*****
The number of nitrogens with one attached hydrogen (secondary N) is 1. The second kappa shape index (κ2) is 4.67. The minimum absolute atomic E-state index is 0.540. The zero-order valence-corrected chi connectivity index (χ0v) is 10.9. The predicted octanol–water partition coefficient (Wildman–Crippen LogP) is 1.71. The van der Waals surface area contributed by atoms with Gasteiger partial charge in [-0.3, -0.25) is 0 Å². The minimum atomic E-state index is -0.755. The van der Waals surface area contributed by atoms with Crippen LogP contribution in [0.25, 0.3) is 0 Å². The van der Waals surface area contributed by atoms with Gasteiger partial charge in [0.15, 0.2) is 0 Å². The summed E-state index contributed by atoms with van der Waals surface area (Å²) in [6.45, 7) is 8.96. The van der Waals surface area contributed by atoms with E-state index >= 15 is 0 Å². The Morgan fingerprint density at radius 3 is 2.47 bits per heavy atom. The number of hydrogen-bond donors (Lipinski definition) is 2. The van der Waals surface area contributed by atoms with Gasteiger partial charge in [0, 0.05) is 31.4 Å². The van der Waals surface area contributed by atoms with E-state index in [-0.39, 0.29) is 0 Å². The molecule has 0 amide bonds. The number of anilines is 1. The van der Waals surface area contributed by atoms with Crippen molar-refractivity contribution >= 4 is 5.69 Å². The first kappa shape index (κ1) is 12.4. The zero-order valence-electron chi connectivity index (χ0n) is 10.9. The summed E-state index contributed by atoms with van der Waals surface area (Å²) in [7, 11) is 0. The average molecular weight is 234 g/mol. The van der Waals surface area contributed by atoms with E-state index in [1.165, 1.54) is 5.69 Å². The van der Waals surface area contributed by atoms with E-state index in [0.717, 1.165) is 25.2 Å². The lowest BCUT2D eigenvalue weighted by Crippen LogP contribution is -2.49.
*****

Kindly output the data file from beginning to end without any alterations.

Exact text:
The number of nitrogens with one attached hydrogen (secondary N) is 1. The second kappa shape index (κ2) is 4.67. The minimum absolute atomic E-state index is 0.540. The zero-order valence-corrected chi connectivity index (χ0v) is 10.9. The predicted octanol–water partition coefficient (Wildman–Crippen LogP) is 1.71. The van der Waals surface area contributed by atoms with Gasteiger partial charge in [-0.3, -0.25) is 0 Å². The minimum atomic E-state index is -0.755. The van der Waals surface area contributed by atoms with Crippen LogP contribution in [0.25, 0.3) is 0 Å². The van der Waals surface area contributed by atoms with Gasteiger partial charge in [0.15, 0.2) is 0 Å². The summed E-state index contributed by atoms with van der Waals surface area (Å²) in [6.45, 7) is 8.96. The van der Waals surface area contributed by atoms with E-state index >= 15 is 0 Å². The Morgan fingerprint density at radius 3 is 2.47 bits per heavy atom. The number of hydrogen-bond donors (Lipinski definition) is 2. The van der Waals surface area contributed by atoms with Gasteiger partial charge in [0, 0.05) is 31.4 Å². The van der Waals surface area contributed by atoms with E-state index in [-0.39, 0.29) is 0 Å². The molecule has 0 amide bonds. The number of anilines is 1. The van der Waals surface area contributed by atoms with Crippen molar-refractivity contribution >= 4 is 5.69 Å². The first kappa shape index (κ1) is 12.4. The zero-order valence-electron chi connectivity index (χ0n) is 10.9. The summed E-state index contributed by atoms with van der Waals surface area (Å²) in [7, 11) is 0. The average molecular weight is 234 g/mol. The van der Waals surface area contributed by atoms with E-state index in [1.165, 1.54) is 5.69 Å². The van der Waals surface area contributed by atoms with E-state index in [0.717, 1.165) is 25.2 Å². The lowest BCUT2D eigenvalue weighted by Crippen LogP contribution is -2.49.